¿Debería involucrarse la UE en asuntos nacionales?

El pasado 19 de octubre Agencia Europa publicaba “The Catalan tragicomedy and the regionalist nationalism“, artículo en el que se plantea la necesidad de que la Unión Europea puede intervenir en la problemática doméstica de los Estados Miembros en situaciones extremas como el caso catalán.

The Catalan tragicomedy and the regionalist nationalism
By Michel Theys, Agence Europe 19 Octobre 2017

The constitutional convulsions tearing apart Catalonia and Spain are most distressing. They are another sign of the fractious malaise eating away at the democratic systems in place. They are testimony to the rising tide in knee-jerk nationalist responses and posturing, irrespective of whether they are produced at state or regional level. These convulsions and contractions are occurring within a European Union that for a significant period of time has no longer embodied the hopes for a better economic and social future or even a minimum of protection for its most vulnerable citizens. Suddenly, the evil geniuses and illegitimate heirs of 20th Century Romanticism are again singing the praises of cultural and economic self-segregation and are therefore, once again, creating a dangerous impasse for the European people and continent.

A European problem, but… The tired old song that the Union and its institutions should not interfere in the “domestic affairs” of a member state is wearing thin and we need to change the record. On the contrary, what we ensure need is for European citizens to be aware – and for them to steadfastly remind their political leaders – that there are no affairs that are exclusive to one member state in today’s European Union – or within the Eurozone.

Was it misplaced for European citizens to be passionately interested in the most recent French presidential election and that a majority of them were in favor of Emmanuel Macron? The European tragedy would have consisted of Marine Le Pen being elected and clearly illustrates that European citizens were quite right “to interfere” and ignore the national borders of France. Similarly, when European citizens are concerned by developments in democratic life in Hungary or Poland, they are not interfering in “domestic affairs” but are ensuring that the voice of an emerging European people is heard at a time when there are no certainties that they themselves will not be affected by these mounting dangers.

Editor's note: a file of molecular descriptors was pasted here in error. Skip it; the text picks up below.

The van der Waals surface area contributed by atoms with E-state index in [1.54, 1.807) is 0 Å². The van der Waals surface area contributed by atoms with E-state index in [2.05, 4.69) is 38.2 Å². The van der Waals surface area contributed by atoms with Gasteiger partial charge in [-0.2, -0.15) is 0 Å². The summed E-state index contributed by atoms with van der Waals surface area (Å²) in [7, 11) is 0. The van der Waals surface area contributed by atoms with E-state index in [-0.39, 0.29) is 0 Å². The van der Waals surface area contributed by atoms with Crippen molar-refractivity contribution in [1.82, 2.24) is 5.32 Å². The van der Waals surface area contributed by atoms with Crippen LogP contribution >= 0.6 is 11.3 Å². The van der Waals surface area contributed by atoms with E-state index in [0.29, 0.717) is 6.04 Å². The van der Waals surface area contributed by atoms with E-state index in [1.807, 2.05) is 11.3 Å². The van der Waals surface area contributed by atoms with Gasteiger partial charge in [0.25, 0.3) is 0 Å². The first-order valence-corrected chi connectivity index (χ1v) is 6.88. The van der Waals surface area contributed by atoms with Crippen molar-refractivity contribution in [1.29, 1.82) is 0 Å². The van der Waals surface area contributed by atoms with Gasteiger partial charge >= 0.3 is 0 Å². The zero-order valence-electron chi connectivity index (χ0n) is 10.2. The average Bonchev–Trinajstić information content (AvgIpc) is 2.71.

The truth is that democracy can no longer belong to the member states alone because it is a fact that the decisions taken there can affect citizens in other member states, particularly in the Eurozone. In certain limited domains, the only appropriate democracy should therefore be the one expressing itself at a European level!

The fact that Commission Spokesperson, Margaritis Schinas, can say, “the Commission does not get involved in the internal constitutional affairs of member states” is therefore a diplomatic language that should no longer have a place within the European Union. Fortunately, Vice President Frans Timmermans, was much more precise in explaining why the Union did not have a role in attempting to reconcile Madrid and Barcelona: “in a member state where the rule of law is completely respected, where there have been no breaches of human rights or the rights of citizens, where the judiciary is independent, where there is a separation of powers, where there is no oppression of minorities, there is no reason why a region should hold a debate outside a state where the rule of law exists” (La Libre Belgique, 14/15 October).